For the first-quarter U.S. credit card EOP outstandings, among the Top 4 posted at $431.6 billion, compared to $454.1 billion for 4Q/18, and $417.6 billion for 1Q/18. For the first quarter of 2015, the Top 4 reported $348.2 billion in U.S. EOP credit card outstandings, according to figures collected by CardData.

Chase Revolving Credit Card Debt

Chase EOP U.S. credit card outstandings increased by 7.2% YOY for 1Q/19. At the end of the first quarter Chase had $150.5 billion in U.S. EOP credit card outstandings, compared to $156.6 billion at the end of the prior quarter and $140.4 billion at the end of 1Q/18. For the first quarter of 2015, Chase reported $123.3 billion in U.S. EOP credit card outstandings.

Capital One Revolving Credit Card Debt

Capital One EOP U.S. credit card outstandings edged up 2.6% YOY. At the end of 1Q/19 Capital One had $101.1 billion in U.S. EOP credit card outstandings, compared to $107.4 billion at the end of the prior quarter and $98.5 billion at the end of the year ago quarter. For the first-quarter of 2015, Capital One reported U.S. credit card EOP outstandings of $74.1 billion.

Bank of America Revolving Credit Card Debt

Bank of America EOP U.S. credit card outstandings were flat YOY for 1Q/19. At the end of the first quarter Bank of America had $93.0 billion in U.S. EOP credit card outstandings, compared to $98.3 billion at the end of the prior quarter and $93.0 billion at the end of 1Q/18. For the first quarter of 2015, Bank of America reported $87.3 billion in U.S. EOP credit card outstandings.

Citibank Revolving Credit Card Debt

Citibank EOP credit card outstandings increased by 1.5% YOY for 1Q/19. At the end of the first quarter Citibank had $87.0 billion in N.A. EOP credit card outstandings, compared to $91.8 billion at the end of the prior quarter and $85.7 billion at the end of 1Q/18. For the first quarter of 2015, Citibank reported $63.5 billion in N.A. EOP credit card outstandings.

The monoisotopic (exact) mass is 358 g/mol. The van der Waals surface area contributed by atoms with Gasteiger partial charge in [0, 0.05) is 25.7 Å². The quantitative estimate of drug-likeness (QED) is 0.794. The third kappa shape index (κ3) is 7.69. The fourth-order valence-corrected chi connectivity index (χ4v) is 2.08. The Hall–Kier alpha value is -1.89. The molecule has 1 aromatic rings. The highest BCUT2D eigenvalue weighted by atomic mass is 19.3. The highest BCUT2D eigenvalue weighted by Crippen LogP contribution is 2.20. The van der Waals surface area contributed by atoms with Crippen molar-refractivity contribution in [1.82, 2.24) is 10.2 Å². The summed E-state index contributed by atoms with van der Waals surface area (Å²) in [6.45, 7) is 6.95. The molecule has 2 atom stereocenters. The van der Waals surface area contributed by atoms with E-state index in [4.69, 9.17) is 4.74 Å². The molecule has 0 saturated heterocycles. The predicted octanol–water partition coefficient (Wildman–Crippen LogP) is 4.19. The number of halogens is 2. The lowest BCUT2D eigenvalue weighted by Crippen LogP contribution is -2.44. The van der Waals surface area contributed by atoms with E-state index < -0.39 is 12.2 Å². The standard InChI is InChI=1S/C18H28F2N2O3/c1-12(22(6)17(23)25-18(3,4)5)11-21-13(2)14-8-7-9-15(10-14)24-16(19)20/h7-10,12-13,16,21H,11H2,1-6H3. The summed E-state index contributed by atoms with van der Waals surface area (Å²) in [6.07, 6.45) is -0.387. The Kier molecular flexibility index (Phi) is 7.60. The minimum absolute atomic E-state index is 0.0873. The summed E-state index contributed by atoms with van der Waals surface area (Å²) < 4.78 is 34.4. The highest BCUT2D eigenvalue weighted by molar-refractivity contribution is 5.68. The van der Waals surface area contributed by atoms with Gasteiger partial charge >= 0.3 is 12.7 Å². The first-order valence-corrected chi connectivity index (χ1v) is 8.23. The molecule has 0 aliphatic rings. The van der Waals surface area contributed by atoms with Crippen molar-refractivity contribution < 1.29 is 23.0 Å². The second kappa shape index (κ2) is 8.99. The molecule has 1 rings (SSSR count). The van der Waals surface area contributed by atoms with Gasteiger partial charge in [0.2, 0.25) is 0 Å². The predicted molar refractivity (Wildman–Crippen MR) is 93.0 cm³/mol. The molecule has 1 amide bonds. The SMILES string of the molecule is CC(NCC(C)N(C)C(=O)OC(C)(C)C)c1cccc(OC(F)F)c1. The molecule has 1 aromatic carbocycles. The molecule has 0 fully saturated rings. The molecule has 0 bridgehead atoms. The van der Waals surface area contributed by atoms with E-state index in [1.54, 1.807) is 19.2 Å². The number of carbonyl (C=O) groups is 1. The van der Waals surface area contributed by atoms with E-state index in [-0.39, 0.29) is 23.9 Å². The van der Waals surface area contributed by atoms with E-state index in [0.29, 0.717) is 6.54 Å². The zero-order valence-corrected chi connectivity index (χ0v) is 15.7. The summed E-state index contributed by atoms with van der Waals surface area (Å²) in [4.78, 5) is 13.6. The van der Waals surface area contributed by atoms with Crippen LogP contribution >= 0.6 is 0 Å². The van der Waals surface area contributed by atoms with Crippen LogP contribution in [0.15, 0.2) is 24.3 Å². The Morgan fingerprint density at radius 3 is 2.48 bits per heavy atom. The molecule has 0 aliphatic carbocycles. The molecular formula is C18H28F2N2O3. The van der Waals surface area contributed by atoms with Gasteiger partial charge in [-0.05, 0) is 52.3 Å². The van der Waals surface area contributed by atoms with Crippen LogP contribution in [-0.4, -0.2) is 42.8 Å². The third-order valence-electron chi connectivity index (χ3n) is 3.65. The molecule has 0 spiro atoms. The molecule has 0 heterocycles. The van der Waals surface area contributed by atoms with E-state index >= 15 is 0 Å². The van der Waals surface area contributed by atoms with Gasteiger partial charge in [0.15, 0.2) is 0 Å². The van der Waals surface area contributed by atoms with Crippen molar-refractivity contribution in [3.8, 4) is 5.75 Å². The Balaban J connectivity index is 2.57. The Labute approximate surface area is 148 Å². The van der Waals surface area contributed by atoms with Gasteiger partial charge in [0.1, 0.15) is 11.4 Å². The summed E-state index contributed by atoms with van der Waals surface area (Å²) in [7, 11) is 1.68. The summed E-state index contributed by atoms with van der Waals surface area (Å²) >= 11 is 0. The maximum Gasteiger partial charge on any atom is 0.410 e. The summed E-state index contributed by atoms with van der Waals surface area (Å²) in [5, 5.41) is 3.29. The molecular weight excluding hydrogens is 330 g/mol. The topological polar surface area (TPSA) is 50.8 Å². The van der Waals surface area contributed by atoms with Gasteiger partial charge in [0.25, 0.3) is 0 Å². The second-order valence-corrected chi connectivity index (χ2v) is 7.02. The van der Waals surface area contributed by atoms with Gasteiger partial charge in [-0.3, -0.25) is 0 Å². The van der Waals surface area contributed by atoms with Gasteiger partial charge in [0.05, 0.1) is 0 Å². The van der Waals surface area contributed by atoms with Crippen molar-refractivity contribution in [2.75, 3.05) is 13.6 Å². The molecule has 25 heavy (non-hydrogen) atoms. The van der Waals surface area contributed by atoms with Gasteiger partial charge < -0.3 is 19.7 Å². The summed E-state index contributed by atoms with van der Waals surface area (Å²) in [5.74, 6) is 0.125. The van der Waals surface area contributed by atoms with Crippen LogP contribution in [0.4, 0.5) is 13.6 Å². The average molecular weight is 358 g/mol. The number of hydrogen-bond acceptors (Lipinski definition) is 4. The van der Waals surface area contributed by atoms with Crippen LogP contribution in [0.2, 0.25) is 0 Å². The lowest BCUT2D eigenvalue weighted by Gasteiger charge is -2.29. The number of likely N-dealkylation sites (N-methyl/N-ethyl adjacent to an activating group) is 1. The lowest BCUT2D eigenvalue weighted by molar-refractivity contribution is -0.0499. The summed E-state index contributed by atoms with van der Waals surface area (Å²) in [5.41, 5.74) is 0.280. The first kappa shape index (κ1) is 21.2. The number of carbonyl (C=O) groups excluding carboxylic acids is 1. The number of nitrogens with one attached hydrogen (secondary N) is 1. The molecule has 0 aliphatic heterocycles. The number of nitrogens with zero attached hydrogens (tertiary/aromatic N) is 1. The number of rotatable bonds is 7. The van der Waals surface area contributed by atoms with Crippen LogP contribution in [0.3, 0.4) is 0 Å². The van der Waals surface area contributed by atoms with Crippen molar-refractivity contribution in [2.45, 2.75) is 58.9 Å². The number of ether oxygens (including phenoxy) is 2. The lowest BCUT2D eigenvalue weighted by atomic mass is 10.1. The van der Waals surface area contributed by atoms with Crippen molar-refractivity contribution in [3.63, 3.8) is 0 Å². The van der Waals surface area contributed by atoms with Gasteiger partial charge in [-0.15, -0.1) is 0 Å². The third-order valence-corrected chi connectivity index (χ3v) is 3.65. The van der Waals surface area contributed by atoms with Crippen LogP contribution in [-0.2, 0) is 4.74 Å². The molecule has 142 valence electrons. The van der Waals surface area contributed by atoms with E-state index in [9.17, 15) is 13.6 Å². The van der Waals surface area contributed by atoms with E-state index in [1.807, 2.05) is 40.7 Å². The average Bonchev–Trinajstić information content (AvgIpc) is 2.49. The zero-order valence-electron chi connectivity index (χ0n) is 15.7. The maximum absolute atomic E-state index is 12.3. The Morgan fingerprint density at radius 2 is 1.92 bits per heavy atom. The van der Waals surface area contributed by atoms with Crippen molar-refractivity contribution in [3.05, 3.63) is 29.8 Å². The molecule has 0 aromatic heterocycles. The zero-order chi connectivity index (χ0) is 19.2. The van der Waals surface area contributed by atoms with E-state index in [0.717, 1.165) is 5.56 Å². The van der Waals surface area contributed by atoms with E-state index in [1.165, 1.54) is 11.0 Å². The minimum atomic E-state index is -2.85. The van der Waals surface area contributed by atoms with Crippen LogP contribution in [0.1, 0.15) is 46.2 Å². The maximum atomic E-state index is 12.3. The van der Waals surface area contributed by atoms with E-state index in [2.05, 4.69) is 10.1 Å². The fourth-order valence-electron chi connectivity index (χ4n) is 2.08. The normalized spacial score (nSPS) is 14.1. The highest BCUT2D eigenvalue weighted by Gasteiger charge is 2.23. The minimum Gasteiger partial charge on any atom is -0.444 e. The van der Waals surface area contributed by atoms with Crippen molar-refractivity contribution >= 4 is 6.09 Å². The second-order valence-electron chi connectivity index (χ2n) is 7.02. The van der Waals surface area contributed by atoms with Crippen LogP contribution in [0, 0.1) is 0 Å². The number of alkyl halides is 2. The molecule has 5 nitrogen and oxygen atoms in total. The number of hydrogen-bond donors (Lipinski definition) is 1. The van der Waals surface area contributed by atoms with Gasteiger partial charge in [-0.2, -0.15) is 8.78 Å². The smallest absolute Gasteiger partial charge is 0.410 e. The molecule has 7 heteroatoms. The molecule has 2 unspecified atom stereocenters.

U.K. Revolving Credit Card Debt

U.K. consumer credit card lending settled at £72.8 billion for a 6.6% YOY gain in March, compared to a revised £72.7 billion or a 6.3% YOY gain in February, and compared to a revised £72.5 billion for a 6.5% YOY increase for January 2019. One-year ago U.K. consumer credit card lending settled at £70.7 billion, according to figures collected by CardData.

Net credit card borrowing fell slightly on the month due to stronger repayments. Though at £0.3 billion, this was in line with its average since July 2018, according to the Bank of England.

Australia Revolving Credit Card Debt

Australians credit cards have been in hiding in the outback as credit card debt declined 1.7% in February year-on-year (YOY), to its lowest level since the winter of 2017, while the number of credit card accounts diminished by 730,000 since February 2018. Credit card spending was also sluggish increasing by a mere 1.5% YOY in February, according to CardData.

Credit card balances declined 1.7% YOY in February, following a 2.1% YOY decline in January, according to Australian credit card balance and usage data released by the Reserve Bank of Australia. Australians owed AU$51.3 billion in February, compared to AU$51.2 billion for January and AU$52.2 billion for February 2018.

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Source: Federal Reserve; RAM Research; CardFlash; CardData; CardTrak; Chase; Capital One; Bank of America; Citibank; Bank of England; Reserve Bank of Australia